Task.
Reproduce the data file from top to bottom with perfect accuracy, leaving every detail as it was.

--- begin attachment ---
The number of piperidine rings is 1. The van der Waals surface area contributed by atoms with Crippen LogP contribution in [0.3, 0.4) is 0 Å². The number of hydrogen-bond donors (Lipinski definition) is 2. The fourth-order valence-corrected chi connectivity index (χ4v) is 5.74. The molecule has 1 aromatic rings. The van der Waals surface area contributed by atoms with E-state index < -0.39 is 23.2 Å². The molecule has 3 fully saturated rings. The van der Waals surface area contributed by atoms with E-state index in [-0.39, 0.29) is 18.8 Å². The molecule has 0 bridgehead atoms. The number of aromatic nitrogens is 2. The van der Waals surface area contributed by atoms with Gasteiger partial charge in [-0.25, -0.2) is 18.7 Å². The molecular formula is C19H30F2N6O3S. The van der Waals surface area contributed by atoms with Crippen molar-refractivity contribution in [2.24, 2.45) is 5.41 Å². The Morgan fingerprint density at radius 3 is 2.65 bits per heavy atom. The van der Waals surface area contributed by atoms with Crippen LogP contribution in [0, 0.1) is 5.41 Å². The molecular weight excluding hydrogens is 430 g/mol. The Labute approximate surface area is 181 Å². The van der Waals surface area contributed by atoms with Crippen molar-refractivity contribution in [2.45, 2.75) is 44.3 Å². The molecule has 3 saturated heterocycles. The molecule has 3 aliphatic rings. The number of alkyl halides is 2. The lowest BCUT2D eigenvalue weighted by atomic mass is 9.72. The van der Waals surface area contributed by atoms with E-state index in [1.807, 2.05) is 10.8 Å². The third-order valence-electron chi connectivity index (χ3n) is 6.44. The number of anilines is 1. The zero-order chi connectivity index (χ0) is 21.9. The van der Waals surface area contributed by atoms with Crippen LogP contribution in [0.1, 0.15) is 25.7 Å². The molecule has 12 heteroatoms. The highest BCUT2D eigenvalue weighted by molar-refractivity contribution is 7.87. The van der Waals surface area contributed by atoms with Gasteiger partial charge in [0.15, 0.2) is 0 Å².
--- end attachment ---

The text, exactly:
The number of piperidine rings is 1. The van der Waals surface area contributed by atoms with Crippen LogP contribution in [0.3, 0.4) is 0 Å². The number of hydrogen-bond donors (Lipinski definition) is 2. The fourth-order valence-corrected chi connectivity index (χ4v) is 5.74. The molecule has 1 aromatic rings. The van der Waals surface area contributed by atoms with E-state index < -0.39 is 23.2 Å². The molecule has 3 fully saturated rings. The van der Waals surface area contributed by atoms with E-state index in [-0.39, 0.29) is 18.8 Å². The molecule has 0 bridgehead atoms. The number of aromatic nitrogens is 2. The van der Waals surface area contributed by atoms with Gasteiger partial charge in [-0.25, -0.2) is 18.7 Å². The molecular formula is C19H30F2N6O3S. The van der Waals surface area contributed by atoms with Crippen molar-refractivity contribution in [2.24, 2.45) is 5.41 Å². The Morgan fingerprint density at radius 3 is 2.65 bits per heavy atom. The van der Waals surface area contributed by atoms with Crippen LogP contribution in [0, 0.1) is 5.41 Å². The molecular weight excluding hydrogens is 430 g/mol. The Labute approximate surface area is 181 Å². The van der Waals surface area contributed by atoms with Crippen molar-refractivity contribution in [2.45, 2.75) is 44.3 Å². The molecule has 3 saturated heterocycles. The molecule has 3 aliphatic rings. The number of alkyl halides is 2. The lowest BCUT2D eigenvalue weighted by atomic mass is 9.72. The van der Waals surface area contributed by atoms with E-state index in [1.807, 2.05) is 10.8 Å². The third-order valence-electron chi connectivity index (χ3n) is 6.44. The number of anilines is 1. The zero-order chi connectivity index (χ0) is 21.9. The van der Waals surface area contributed by atoms with Crippen LogP contribution in [0.1, 0.15) is 25.7 Å². The molecule has 12 heteroatoms. The highest BCUT2D eigenvalue weighted by molar-refractivity contribution is 7.87. The van der Waals surface area contributed by atoms with Gasteiger partial charge in [0.15, 0.2) is 0 Å².